So I’m going to start with my main Clone Hero guitar, the Xplorer for the Xbox 360. This is one of the ‘meta-guitars’ for CH and honestly is my favourite. It’s a single unit, wired affair that uses the Xbox 360 ‘breakaway’ cable to connect to your PC/Console. It’s easy to use and set up, pretty much just plug and play once the driver installs.
In order to get inside, you’re going to need a simple cross-head screwdriver, preferably a smallish one. There are 17 screws in total, 16 that actually need removing to get in. The 17th (in yellow circle) is for the neck strap and doesn’t secure the neck itself, so you can safely ignore it.
I recommend removing the 11 screws from the body first, as you can remove that without removing the neck, so if you only need to get in the body, you can ignore the neck without worry. Note: if you need to do anything with the strum you’ll need to open the neck as well due to the ribbons for the fret PCB. For this, I’m going to be taking everything apart to show you the internals, so I’ll be taking them all out.
The neck is the simplest part of the guitar, so we’ll start there. Inside you’ll find the Printed Circuit Board (PCB) for the frets, the cable to connect it to the rest of the circuits, and not much else! To get the PCB off, you need a cross-head screwdriver, only a slightly smaller one. There are two small screws to remove, these can be tricky but if you keep a light but firm touch they’ll come out.
Underneath, you’ll find the rubber for the frets and the frets themselves. If you’ve ever wondered how to change the order, now is your chance. Simply pop them out and put them in whatever order you like! They’re just hunks of plastic! The black rubber nubs on the base of the fret plate are what actually makes the connection to the PCB to register your note presses.
The rubber plate could be in any number of conditions, mine’s pretty good, nice and malleable. I’ve used a pin to poke some holes in the join to make it softer and easier to press. You can also use scissors to cut the sides as well. I sadly don’t have an example of that yet, but I’ll post one when I do. On reflection a pic of the above view wouldn’t have gone amiss…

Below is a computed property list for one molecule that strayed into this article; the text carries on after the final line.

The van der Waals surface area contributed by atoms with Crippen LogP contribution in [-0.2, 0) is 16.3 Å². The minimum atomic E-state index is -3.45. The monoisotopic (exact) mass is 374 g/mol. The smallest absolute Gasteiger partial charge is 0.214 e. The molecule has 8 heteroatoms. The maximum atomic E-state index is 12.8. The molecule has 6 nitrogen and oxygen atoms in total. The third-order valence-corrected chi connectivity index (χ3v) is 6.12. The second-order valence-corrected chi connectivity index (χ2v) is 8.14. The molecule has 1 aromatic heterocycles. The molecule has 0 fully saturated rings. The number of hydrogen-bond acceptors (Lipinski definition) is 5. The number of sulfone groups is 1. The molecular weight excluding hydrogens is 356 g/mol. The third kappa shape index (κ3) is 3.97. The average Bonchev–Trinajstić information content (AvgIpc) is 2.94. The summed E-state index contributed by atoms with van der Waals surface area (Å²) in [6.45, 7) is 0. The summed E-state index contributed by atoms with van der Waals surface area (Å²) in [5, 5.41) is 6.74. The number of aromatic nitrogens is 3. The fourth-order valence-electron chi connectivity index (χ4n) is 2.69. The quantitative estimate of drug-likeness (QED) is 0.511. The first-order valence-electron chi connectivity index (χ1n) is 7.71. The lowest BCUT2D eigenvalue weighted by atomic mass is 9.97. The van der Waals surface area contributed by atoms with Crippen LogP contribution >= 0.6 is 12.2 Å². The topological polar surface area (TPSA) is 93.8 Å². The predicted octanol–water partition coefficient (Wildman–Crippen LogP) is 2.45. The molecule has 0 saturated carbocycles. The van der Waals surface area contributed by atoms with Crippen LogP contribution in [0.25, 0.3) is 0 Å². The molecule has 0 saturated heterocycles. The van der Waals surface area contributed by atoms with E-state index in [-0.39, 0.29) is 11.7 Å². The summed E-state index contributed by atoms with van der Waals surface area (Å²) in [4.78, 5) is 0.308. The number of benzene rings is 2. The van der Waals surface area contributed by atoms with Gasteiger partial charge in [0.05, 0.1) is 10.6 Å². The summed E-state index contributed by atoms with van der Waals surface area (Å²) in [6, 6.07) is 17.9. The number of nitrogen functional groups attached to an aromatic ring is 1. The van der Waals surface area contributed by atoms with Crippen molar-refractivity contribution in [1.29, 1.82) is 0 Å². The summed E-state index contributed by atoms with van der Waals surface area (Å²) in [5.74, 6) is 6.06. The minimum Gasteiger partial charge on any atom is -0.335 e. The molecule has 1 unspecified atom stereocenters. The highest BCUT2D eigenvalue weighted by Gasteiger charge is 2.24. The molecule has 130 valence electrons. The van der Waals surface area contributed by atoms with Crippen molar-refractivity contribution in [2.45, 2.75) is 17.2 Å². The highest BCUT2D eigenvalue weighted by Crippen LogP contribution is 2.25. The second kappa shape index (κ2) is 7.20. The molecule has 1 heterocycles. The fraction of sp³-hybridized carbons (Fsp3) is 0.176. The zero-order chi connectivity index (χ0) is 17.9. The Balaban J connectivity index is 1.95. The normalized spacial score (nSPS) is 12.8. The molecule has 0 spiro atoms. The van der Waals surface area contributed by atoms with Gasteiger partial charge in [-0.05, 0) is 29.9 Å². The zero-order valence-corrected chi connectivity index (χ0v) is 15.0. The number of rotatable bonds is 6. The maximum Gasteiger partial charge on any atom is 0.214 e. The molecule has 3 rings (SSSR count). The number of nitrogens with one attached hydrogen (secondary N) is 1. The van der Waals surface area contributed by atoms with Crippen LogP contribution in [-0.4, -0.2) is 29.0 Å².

The PCB itself has 5 sets of 2 connectors to register presses, channelled to two ribbon cables. Mine look ok, but I could give them a more thorough clean with something like Isopropyl Alcohol (IPA) when I next do some maintenance.
That’s about it for the neck, be wary of putting it back together as the ribbons can occasionally get in the way of the screw holes towards the base of the neck.
The body is a very different story, I’ve circled each of the various elements for clarity:
Red – This is the main board for the strum bar with 8 screws to secure it. You’ll find two ‘Alps’ switches soldered to it, with the strum sat in a housing that’s slid into the body and four screws to secure it.
Orange – This is an interesting one, this RJ11 port was apparently designed to be able to allow you to download additional songs for GH via the internet. EDIT – Incorrect, it was actually for an additional ‘Effects Pedal’ peripheral that I had never even heard of before! Thanks to t3hn3rd for providing the original peripheral guide for me!
Yellow – This was one that threw me off at first (as I never owned a 360), this is the headset connection, the same as you’d find on a 360 pad. I have no idea if it works on PC, I’d assume not though. I am tempted to remove it as I don’t need it, but I’m not sure if the guitar might throw a fit if I do.
Green – Here’s the whammy, it’s a pretty simple half drum mechanism with the lever on it to wiggle it. There’s also a couple of pieces of plastic and a spring to give it some tension, so be wary if you’re taking this one out. Like the strum, it’s flanked by plastic and set into the body. My whammy is a bit dodgy and seems to be permanently active. Honestly I’m not in a rush to fix it!
Blue – BUTTONS. No seriously, under this is the Start and Back buttons, with a similar rubber setup but attached to them this time. You’ll also find the ‘X’ button for 360 menus and whatnot, which caught me off guard the first time as it’s actually attached to the board. I recommend caution if you’re taking this one out. NB – When you’re using this on PC, the Player 1 light will always be on. I don’t know if this changes with multiple guitars, but I’ll update this if I find out.
So that’s more or less it for the Xplorer, I could go into more details about the boards and systems, but I think I’ve covered most of it for now. I’ll probably cover doing a full clean on Twitch, I stream every Thursday from 1830ish GMT and occasionally on others days when I have a chance. feel free to join me at twitch.tv/fireexitman
One last thing, I recently opened up an original Rock Band Fender Strat on stream, here’s all the screws and parts I took out!
Until next time,